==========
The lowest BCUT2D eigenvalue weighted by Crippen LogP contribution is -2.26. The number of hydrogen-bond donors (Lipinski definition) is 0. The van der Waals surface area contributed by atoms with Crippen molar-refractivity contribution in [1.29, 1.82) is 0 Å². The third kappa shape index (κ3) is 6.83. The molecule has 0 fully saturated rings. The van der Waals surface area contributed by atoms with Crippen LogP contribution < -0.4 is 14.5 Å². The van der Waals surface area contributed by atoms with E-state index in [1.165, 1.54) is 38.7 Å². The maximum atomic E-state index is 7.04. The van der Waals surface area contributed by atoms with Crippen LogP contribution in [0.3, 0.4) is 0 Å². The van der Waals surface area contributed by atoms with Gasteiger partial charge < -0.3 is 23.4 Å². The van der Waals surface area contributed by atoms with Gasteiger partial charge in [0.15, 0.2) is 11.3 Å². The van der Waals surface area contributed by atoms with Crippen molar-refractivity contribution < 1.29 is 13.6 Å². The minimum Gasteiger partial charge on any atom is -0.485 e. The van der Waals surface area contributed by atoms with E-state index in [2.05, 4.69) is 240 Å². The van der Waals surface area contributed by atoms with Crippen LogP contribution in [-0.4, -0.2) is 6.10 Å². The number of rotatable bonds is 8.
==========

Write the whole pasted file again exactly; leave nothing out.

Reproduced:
The lowest BCUT2D eigenvalue weighted by Crippen LogP contribution is -2.26. The number of hydrogen-bond donors (Lipinski definition) is 0. The van der Waals surface area contributed by atoms with Crippen molar-refractivity contribution in [1.29, 1.82) is 0 Å². The third kappa shape index (κ3) is 6.83. The molecule has 0 fully saturated rings. The van der Waals surface area contributed by atoms with Crippen LogP contribution < -0.4 is 14.5 Å². The van der Waals surface area contributed by atoms with E-state index in [1.165, 1.54) is 38.7 Å². The maximum atomic E-state index is 7.04. The van der Waals surface area contributed by atoms with Crippen LogP contribution in [0.3, 0.4) is 0 Å². The van der Waals surface area contributed by atoms with Gasteiger partial charge < -0.3 is 23.4 Å². The van der Waals surface area contributed by atoms with Gasteiger partial charge in [0.15, 0.2) is 11.3 Å². The van der Waals surface area contributed by atoms with Crippen molar-refractivity contribution < 1.29 is 13.6 Å². The minimum Gasteiger partial charge on any atom is -0.485 e. The van der Waals surface area contributed by atoms with E-state index in [2.05, 4.69) is 240 Å². The van der Waals surface area contributed by atoms with Crippen LogP contribution in [-0.4, -0.2) is 6.10 Å². The number of rotatable bonds is 8.